– Steve Hitchen

Qantas is still deliberating on the site of the second academy, which has a few people in the industry on tenterhooks. The nine locations on the short list and their associated councils/operators will all be very keen to have the academy contributing to the running costs of their airport, and eight of those operators are going to be disappointed. Also waiting are the potential students. With 22,000 people expressing interest, you can bet Qantas will have a floor-to-ceiling pile of applications to sort through, and some of those applicants will live closer to one of the nine short-listed airports than to Toowoomba. For them the quandry will be whether or not to apply for the first intake or wait and see if the more local airport is chosen for the second site. Wise counsel would suggest that young people should apply now and take what they are offered. Once you're in the system you're on your way, and if that means relocating away from home, then so be it. Many will be offered nothing at all and would gladly swap with you even if it does mean going to Queensland.


The loss of the Red Bull Air Race (RBAR) series is very disappointing, but I have been expecting it. Since the return of the world championship in 2014, the series has not hit the heights of popularity that it enjoyed in the halycon years of 2006-09. After 2010, the series went into the hall of mirrors for three years, emerging again in 2014 as a very different beast. The competition had looked at every aspect of its operations after two aircraft got wet and changed a lot about the track layouts. The other big change was the business plan. Originally, RBAR was run effectively as an attraction, with locations footing the bill to have the event and generally the public were invited to watch free. The new series was rejigged to be more like a genuine motorsport, where paying public covered the cost. They even got approval from the FAI. But the cracks in the system became apparent when the calendar at the start of the year was punctuated with "TBA" for some rounds, betraying that RBAR was having trouble getting venues. Additionally, some venues were not coming back in consecutive years, adding instability. So it was not really surprising that the axe fell this week. There are now only three races left, and in those three races Matt Hall has to fight hard for his ambition to be World Champion at last. There is no next year, so expect Hall to throw everything he and his team have at the final three races.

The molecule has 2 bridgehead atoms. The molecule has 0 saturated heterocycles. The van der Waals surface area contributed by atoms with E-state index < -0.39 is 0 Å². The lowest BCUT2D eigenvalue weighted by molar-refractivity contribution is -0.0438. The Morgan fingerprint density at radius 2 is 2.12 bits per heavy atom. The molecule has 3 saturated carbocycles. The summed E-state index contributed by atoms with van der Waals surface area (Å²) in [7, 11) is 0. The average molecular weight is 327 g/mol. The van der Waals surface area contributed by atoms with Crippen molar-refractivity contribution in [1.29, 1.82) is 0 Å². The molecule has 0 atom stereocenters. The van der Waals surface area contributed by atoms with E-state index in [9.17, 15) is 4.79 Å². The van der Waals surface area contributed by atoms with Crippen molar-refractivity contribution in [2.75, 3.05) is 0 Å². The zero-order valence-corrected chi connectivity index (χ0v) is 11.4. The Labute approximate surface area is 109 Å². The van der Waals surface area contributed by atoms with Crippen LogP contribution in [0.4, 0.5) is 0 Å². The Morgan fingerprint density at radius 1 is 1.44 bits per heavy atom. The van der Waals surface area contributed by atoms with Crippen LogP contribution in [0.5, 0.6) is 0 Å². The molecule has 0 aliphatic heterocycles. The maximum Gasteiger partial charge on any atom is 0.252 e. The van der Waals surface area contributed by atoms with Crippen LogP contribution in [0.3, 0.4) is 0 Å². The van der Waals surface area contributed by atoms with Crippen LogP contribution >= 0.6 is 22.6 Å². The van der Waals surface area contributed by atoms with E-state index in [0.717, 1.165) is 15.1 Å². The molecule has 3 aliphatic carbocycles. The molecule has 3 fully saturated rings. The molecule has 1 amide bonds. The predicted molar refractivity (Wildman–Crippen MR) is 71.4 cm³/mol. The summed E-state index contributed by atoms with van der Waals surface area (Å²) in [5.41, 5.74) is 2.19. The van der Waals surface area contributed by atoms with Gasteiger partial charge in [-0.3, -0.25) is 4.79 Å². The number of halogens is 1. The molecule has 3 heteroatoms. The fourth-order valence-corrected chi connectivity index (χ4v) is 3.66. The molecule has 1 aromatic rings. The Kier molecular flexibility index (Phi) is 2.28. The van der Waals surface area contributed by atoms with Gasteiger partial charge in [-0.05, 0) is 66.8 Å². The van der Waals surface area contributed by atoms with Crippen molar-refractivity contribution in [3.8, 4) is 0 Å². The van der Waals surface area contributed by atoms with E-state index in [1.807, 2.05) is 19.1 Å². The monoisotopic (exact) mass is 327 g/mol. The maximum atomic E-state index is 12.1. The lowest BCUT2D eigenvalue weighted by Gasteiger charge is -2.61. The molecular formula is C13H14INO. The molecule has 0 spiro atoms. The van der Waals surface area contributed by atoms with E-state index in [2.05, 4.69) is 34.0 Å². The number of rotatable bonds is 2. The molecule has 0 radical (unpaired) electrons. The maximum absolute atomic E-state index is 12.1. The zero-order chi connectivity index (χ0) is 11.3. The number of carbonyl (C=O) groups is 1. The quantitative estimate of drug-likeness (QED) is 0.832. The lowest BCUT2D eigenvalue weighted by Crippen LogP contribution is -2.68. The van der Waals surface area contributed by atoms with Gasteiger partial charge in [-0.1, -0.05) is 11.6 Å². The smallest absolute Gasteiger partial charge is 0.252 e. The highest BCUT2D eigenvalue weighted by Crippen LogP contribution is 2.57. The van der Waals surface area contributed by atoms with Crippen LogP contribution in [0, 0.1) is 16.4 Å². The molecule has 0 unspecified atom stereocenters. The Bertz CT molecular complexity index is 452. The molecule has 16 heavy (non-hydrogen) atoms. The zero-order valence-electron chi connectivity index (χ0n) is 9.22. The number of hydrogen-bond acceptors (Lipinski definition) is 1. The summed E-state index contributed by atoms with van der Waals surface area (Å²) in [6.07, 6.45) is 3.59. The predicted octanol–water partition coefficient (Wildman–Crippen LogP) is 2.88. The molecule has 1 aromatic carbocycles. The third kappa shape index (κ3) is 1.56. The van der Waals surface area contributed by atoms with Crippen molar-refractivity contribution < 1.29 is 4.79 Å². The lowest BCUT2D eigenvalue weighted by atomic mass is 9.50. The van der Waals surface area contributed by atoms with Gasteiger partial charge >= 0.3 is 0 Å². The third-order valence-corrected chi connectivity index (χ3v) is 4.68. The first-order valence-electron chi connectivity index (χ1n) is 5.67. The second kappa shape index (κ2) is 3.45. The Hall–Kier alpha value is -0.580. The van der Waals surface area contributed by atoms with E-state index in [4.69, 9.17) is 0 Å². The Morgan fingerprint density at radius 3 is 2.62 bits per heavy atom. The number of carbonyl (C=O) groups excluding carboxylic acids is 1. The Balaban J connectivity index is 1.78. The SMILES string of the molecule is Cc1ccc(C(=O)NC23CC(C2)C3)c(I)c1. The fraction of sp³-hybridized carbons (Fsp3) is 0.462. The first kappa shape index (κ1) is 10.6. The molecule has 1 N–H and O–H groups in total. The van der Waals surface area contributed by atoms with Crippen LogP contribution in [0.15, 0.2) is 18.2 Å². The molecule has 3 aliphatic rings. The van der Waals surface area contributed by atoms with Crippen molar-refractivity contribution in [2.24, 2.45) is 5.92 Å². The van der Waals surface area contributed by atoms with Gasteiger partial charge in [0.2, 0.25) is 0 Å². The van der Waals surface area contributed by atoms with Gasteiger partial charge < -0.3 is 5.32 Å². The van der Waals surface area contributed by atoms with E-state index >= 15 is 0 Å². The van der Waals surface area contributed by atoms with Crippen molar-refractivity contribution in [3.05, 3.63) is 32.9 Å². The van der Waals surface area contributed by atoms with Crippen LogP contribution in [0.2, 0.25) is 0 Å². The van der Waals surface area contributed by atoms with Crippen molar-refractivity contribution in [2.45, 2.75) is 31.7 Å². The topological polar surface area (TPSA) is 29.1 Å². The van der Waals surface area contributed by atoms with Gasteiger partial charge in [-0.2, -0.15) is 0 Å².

I am pleased CASA pointed out in their Class E consultation documents that there is currently two consultations on the go and they are easily confused. CASA's Office of Airspace Regulation (OAR) is taking feedback on the proposal to lower the continental low-density Class E to 12,500 feet. Currently it's at 18,000 feet. Concurrently, Airservices was consulting on the concept of creating Class E airspace over the top of regional Class D airports. That consultation has just closed. Although they will function together if approved, they are separate things and one doesn't depend on the other. The first is very straightforward and although it will have the impact of wiping out 5500 feet of Class G, it's all up in the flight levels where most Class G traffic fears to tread anyway. Ah, but the second proposal is very different. It means that IFR pilots and inbound regional airlines will have to contend with uncleared VFR flights on approach to regional Class D towers. Think Albury, Tamworth, Launy. Right now, the airspace above the airports is Class C, which means the inbounds are protected because VFR traffic requires a clearance. This proposal is controversial, and some of that is splashing over to the continental Class E debate. Quite unfairly, all Class E is in danger of being portrayed as villianous airspace because of reduced protection for IFR flights.

May your gauges always be in the green,


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